Agro Business

See the list of great food we have forgotten in Africa

The Food and Agriculture Organization of the United Nations has recently introduced a groundbreaking Compendium of overlooked food crops in Africa. This comprehensive collection, the first of its kind, consists of 100 African forgotten food crops.

These crops, also known as neglected, underutilized, or orphan crops, offer numerous advantages, including diversification of nutrition and diet, while promoting resilient and climate-smart agriculture. However, they are currently at risk of being overshadowed by popular staples like maize, rice, and wheat, which dominate African diets.

The compendium provides detailed information on each crop, including its botanical classification, suitability for different agroecological conditions, agronomic requirements, traditional and medicinal uses, potential for value addition, and nutritional content. Some of the crops featured in the compendium include African locust beans, African nightshade, baobab, Bambara nut, bush mango, cassava, fonio, marula, moringa, teff, and tigernut.

Developed by the Food and Agriculture Organization’s Regional Office for Africa in collaboration with the Forum for Agricultural Research in Africa, this Compendium directly aligns with the objectives of the UN Food Systems Summit and the Call for Collective Action in the Global Manifesto on Forgotten Foods.

By embracing both agricultural heritage and innovation, Africa’s agrifood systems can undergo a transformative change. By documenting and highlighting these forgotten or underutilized crops, we pay tribute to traditional knowledge and unlock the potential for improved nutrition, sustainable agriculture, and resilience in the face of the climate crisis.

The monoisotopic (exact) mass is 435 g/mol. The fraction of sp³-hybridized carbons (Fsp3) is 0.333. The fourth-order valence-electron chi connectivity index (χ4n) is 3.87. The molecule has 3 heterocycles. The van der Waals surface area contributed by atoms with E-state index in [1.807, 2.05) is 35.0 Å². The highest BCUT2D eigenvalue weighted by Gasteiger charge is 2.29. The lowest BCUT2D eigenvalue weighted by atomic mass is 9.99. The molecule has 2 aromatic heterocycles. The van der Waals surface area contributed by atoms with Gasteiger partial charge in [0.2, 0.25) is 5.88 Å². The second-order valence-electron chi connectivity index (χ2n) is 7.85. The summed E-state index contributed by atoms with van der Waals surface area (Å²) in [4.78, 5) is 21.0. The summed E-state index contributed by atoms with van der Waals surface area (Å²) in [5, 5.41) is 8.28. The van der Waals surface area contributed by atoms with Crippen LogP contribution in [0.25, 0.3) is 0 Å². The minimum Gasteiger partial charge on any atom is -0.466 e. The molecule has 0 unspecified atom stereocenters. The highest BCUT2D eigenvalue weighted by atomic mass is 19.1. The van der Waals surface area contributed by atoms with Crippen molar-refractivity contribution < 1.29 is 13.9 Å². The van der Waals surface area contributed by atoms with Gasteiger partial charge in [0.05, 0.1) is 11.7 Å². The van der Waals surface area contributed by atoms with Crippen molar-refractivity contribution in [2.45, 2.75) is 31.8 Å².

In a joint foreword, FAO Assistant Director-General and Regional Representative for Africa, Abebe Haile-Gabriel, and FARA Executive Director, Aggrey Agumya, emphasize the importance of integrating forgotten foods into African agrifood systems.

Forgotten foods have not reached their full potential due to years of neglect or lack of attention from researchers and development practitioners. Those interested in studying these commodities often struggle to secure funding, as they are not part of the major food commodities supported worldwide. These overlooked foods are referred to as forgotten because they have been neglected by research funders, researchers, and development practitioners.

Intended as a reference guide to expand the understanding of individuals involved in various aspects of forgotten foods, the compendium targets researchers, nutritionists, policymakers, development practitioners, and anyone interested in food and agriculture in Africa.

The Compendium serves as a companion to the latest publication Integrating Africa’s forgotten foods for better nutrition which explains the methodologies and analysis used to compile the Compendium.

The publication is part of FAO’s activities and operations across Africa aimed at better production, better nutrition, a better environment plus a better life under the FAO Strategic Framework 2022-31. The Compendium of forgotten foods in Africa can be downloaded from FAO’s website

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